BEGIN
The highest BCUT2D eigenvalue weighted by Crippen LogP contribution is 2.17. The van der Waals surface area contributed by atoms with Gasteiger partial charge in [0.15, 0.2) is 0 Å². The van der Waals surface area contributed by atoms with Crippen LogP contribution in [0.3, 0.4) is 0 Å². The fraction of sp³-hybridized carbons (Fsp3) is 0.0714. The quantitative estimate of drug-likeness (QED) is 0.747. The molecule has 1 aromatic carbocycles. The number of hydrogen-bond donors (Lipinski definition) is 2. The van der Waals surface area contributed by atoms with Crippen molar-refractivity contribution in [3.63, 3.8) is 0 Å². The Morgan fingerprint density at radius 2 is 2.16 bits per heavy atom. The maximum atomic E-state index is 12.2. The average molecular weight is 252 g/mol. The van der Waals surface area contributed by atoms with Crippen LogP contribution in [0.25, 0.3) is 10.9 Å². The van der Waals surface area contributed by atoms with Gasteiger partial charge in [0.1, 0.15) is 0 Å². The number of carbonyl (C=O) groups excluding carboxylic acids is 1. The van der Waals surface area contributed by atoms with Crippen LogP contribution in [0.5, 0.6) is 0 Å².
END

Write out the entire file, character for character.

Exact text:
The highest BCUT2D eigenvalue weighted by Crippen LogP contribution is 2.17. The van der Waals surface area contributed by atoms with Gasteiger partial charge in [0.15, 0.2) is 0 Å². The van der Waals surface area contributed by atoms with Crippen LogP contribution in [0.3, 0.4) is 0 Å². The fraction of sp³-hybridized carbons (Fsp3) is 0.0714. The quantitative estimate of drug-likeness (QED) is 0.747. The molecule has 1 aromatic carbocycles. The number of hydrogen-bond donors (Lipinski definition) is 2. The van der Waals surface area contributed by atoms with Crippen molar-refractivity contribution in [3.63, 3.8) is 0 Å². The Morgan fingerprint density at radius 2 is 2.16 bits per heavy atom. The maximum atomic E-state index is 12.2. The average molecular weight is 252 g/mol. The van der Waals surface area contributed by atoms with Crippen LogP contribution in [0.25, 0.3) is 10.9 Å². The van der Waals surface area contributed by atoms with Gasteiger partial charge in [0.1, 0.15) is 0 Å². The number of carbonyl (C=O) groups excluding carboxylic acids is 1. The van der Waals surface area contributed by atoms with Crippen LogP contribution in [0.5, 0.6) is 0 Å².